Political Theology II: The Myth of the Closure of Any Political TheologyCarl Schmitt
Price $34.19 with FREE shipping!
Buy this and get 35 Nile Miles
Ships from USA Expected delivery May 31 – Jun 04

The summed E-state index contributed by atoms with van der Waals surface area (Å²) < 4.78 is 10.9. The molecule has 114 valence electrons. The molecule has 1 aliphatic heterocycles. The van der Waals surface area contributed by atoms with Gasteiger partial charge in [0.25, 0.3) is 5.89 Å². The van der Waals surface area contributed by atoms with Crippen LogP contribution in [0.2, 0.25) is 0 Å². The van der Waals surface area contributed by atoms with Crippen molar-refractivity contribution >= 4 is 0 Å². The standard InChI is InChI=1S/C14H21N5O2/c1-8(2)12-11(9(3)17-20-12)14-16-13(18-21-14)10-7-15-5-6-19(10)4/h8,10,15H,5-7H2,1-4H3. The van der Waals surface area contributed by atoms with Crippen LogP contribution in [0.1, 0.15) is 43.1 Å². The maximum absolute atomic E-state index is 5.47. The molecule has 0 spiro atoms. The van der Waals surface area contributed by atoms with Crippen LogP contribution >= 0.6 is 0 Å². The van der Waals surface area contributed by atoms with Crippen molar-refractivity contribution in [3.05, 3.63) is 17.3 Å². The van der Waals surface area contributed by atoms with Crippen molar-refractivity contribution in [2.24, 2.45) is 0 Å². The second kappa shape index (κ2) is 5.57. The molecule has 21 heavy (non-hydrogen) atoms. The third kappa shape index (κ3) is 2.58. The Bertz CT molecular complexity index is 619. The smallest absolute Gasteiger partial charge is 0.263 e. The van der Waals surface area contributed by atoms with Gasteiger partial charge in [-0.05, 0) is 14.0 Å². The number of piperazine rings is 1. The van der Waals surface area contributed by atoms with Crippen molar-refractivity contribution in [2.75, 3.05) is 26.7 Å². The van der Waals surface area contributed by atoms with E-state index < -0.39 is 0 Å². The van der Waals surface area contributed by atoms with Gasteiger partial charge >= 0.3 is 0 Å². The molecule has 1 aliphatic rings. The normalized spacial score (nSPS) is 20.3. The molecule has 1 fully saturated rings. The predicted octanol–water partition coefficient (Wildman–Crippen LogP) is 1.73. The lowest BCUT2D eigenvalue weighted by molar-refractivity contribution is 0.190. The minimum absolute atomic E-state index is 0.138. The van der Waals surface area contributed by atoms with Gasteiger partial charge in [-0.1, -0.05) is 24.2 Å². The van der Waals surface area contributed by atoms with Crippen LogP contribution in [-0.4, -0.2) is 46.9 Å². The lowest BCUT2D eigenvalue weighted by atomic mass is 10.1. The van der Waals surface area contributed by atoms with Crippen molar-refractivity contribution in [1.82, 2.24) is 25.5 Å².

"Why study Schmitt? Like the great thinkers of all ages, he addressed issues that transcend the moment. Political philosophers and political theorists, constitutional lawyers and legal theorists, international relations theorists ideologues of all colors find answers to burning political questions that revolve around the concept of sovereignty." George Schwab, National Committee on American Foreign Policy and The City University of New York (City College and Graduate Center) "The publication in English of Carl Schmitt's Political Theology II constitutes an important event in the Anglo-American reception of Schmitt's thought. In the late 1960s, as the Roman Catholic Church reconciled itself with secular modernity and West Germany's liberal democracy resorted to extra-legal measures in the midst of political crisis, Schmitt decided to revisit the questions that motivated his thinking in the early Weimar Republic: can morality only find justification in transcendental theological sources and must political authority rest ultimately with an extraordinary sovereign authority? Obviously, these questions still haunt our world as we move further into the 21st century.“ John P. McCormick, University of Chicago ”Every student of Schmitt will need to probe his post-1945 writings and will be fascinated by this superb new translation which brings out Schmitt's self-imposed continued wrestling, despite opposition, with the relation between the political and theological realms. The Introduction gives a full account of why this thoroughly disturbing thinker continues to mean so much to both Right and Left.“ Jeremy Tambling, The University of Manchester ”The importance of this text lies not simply in the arguments herein, important as they are, but especially as an additional means of situating some of the central concerns that continuously provoked Schmitt's writings." Polticial Studies Review